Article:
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  #21  
Old 20-06-2021, 01:10 PM
gary
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Quote:
Originally Posted by Dennis View Post
Does anyone know of a formal organisation that I can report this "mystery" object to, in order to better establish its nature?
Hi Dennis,

Assume for one moment it might be a PN candidate.

There is a web site run by French enthusiasts at http://planetarynebulae.net/EN/

It is predominantly in French (Google translate is your friend).

Their checklist before reporting is here :-
http://planetarynebulae.net/EN/collecte_donnees.php

The web site describes itself as follows :-
Quote:
Originally Posted by planetarynebulae.net
To improve the communication around the lists of discoveries of planetary nebulae candidates made by amateur astronomers and to make them more accessible, with Thomas Petit we have built a website which gathers all the information related to the objects identified :http://planetarynebulae.net/
This site is rich in documentations, images, spectra ... It provides many useful links.
It is possible to contribute to its actuality by making spectra of these objects to try to determine their true nature.
The Nebulae.net Planetary Site makes it possible to quickly find the coordinates of a candidate and to rule on the need for additional data (images, spectra ...).
The lists are regularly updated and transmitted to the Astronomical Data Center of Strasbourg to be migrated to VizieR. They are also transmitted to the University of Hong Kong with their data, for the HASH PN database.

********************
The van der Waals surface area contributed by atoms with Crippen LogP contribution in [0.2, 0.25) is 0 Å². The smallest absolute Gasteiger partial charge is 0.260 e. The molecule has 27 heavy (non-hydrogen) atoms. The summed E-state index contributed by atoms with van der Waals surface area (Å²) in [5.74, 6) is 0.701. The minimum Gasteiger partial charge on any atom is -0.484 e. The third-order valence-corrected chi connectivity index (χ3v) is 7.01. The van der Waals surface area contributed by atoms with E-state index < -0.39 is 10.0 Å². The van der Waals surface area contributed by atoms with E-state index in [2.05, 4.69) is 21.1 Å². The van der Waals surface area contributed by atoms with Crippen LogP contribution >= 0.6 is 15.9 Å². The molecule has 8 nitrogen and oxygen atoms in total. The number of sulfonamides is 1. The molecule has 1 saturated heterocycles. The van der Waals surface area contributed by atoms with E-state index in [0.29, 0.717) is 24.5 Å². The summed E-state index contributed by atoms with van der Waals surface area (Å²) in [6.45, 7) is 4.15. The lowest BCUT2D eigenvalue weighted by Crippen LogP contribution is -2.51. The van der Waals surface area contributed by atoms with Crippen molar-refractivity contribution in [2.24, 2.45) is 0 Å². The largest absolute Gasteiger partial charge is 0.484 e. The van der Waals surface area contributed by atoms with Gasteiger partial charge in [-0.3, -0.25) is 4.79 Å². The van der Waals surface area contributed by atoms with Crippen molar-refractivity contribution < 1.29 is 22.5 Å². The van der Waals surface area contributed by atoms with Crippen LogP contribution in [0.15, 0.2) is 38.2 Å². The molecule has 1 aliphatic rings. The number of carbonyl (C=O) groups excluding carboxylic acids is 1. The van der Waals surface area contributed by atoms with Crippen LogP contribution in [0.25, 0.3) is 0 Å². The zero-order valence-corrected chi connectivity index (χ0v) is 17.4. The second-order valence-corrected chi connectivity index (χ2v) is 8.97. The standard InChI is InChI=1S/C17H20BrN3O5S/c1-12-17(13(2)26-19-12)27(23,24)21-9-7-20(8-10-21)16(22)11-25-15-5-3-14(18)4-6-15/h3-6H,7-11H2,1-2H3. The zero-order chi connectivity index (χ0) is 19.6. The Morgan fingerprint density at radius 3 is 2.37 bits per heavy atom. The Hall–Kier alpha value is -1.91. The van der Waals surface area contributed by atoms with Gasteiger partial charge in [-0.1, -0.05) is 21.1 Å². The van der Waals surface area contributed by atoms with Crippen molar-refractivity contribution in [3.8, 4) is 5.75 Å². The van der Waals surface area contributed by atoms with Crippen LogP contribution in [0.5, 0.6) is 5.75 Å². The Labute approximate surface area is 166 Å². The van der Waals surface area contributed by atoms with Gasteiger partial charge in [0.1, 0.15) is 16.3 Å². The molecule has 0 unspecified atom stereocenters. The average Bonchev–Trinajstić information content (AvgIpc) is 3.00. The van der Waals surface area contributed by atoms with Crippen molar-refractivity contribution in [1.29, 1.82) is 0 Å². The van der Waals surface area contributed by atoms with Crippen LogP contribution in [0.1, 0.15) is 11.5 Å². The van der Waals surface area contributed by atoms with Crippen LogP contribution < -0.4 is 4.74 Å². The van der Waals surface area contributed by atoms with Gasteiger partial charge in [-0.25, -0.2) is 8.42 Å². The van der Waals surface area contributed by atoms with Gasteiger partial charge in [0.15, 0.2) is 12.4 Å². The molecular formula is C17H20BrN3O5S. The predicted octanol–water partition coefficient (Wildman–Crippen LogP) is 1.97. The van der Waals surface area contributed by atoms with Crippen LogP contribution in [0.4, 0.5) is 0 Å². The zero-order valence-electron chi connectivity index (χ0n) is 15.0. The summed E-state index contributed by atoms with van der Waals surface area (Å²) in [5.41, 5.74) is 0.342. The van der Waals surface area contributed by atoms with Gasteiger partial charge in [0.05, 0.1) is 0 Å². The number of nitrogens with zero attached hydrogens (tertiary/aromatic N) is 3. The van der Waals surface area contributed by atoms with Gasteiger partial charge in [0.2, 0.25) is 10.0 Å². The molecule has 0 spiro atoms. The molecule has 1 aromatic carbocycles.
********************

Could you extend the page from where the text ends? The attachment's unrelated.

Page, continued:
An English version of the site is planned
Now I have seem these guys periodically publish lists of new candidate
PN discovered by amateurs that make it to the professional VizerR archive
at the Strasbourg Astronomical Data Center.

One contact there and a regular contributor of lists of new PN candidates
discovered by French astronomers is Pascal Le Du whose public email address is ledu(at)shom.fr

That is where I would start. Some of these guys are doing follow-up
spectroscopic observations and might be able to hook you up with someone
in the southern hemisphere.

Alternatively you could try reaching out to Prof. Quentin A. Parker now at the Department
of Physics at the University of Hong Kong, previously at Macquarie University
and the AAO.

Speculating for one moment it might be a new PN, he might be able to
suggest someone still active in PN surveys for a follow-up, such as a Ha
observation.

Quentin had been behind the big Macquarie Uni H-alpha PN survey years ago and
he and David Frew discovered bucket loads of them.

His email appears on this page in obfuscated form :-
https://www.physics.hku.hk/people/academic/5206

His profile page :-
http://hub.hku.hk/cris/rp/rp02017

David Frew might also now happen to be at the University of
Hong Kong as well :-
https://hk.linkedin.com/in/david-frew-3336a9b9


When Andrew Murrell discovered Murrell 1 (mu 1) they happened to be
active in that survey at the time and Andrew happened to know David Frew
and David did a follow-up observation (for some reason I think it might have
been from an observatory in South Africa??) but even that took years. They are busy guys.

As a side note I happened to be sitting across the other side of the kitchen table from
Andrew at the hut in Mount Kaputar when he first discovered what was to become Murrell 1.